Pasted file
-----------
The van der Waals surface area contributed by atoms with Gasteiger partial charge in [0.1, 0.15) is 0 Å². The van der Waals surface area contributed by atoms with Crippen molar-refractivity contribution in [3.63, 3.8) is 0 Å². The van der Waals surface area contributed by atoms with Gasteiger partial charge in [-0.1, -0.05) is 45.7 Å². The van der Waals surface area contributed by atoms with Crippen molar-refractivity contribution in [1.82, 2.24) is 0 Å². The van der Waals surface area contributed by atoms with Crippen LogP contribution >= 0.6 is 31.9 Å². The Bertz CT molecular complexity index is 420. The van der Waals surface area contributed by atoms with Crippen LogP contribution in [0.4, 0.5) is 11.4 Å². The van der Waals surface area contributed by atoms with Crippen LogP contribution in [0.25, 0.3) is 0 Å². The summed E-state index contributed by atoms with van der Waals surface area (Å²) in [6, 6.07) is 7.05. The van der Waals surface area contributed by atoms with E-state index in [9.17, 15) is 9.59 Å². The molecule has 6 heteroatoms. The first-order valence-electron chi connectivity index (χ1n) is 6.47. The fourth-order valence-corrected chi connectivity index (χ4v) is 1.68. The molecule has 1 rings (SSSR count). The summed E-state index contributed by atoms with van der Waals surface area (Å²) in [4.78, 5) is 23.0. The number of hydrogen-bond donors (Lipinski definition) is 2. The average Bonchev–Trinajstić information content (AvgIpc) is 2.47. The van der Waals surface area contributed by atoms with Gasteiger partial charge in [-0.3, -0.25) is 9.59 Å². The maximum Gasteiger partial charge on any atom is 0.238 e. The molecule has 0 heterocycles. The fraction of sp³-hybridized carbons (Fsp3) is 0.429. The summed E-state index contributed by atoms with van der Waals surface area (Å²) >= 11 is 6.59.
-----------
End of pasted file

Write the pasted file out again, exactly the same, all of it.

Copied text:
The van der Waals surface area contributed by atoms with Gasteiger partial charge in [0.1, 0.15) is 0 Å². The van der Waals surface area contributed by atoms with Crippen molar-refractivity contribution in [3.63, 3.8) is 0 Å². The van der Waals surface area contributed by atoms with Gasteiger partial charge in [-0.1, -0.05) is 45.7 Å². The van der Waals surface area contributed by atoms with Crippen molar-refractivity contribution in [1.82, 2.24) is 0 Å². The van der Waals surface area contributed by atoms with Crippen LogP contribution >= 0.6 is 31.9 Å². The Bertz CT molecular complexity index is 420. The van der Waals surface area contributed by atoms with Crippen LogP contribution in [0.4, 0.5) is 11.4 Å². The van der Waals surface area contributed by atoms with Crippen LogP contribution in [0.25, 0.3) is 0 Å². The summed E-state index contributed by atoms with van der Waals surface area (Å²) in [6, 6.07) is 7.05. The van der Waals surface area contributed by atoms with E-state index in [9.17, 15) is 9.59 Å². The molecule has 6 heteroatoms. The first-order valence-electron chi connectivity index (χ1n) is 6.47. The fourth-order valence-corrected chi connectivity index (χ4v) is 1.68. The molecule has 1 rings (SSSR count). The summed E-state index contributed by atoms with van der Waals surface area (Å²) in [4.78, 5) is 23.0. The number of hydrogen-bond donors (Lipinski definition) is 2. The average Bonchev–Trinajstić information content (AvgIpc) is 2.47. The van der Waals surface area contributed by atoms with Gasteiger partial charge in [-0.3, -0.25) is 9.59 Å². The maximum Gasteiger partial charge on any atom is 0.238 e. The molecule has 0 heterocycles. The fraction of sp³-hybridized carbons (Fsp3) is 0.429. The summed E-state index contributed by atoms with van der Waals surface area (Å²) >= 11 is 6.59.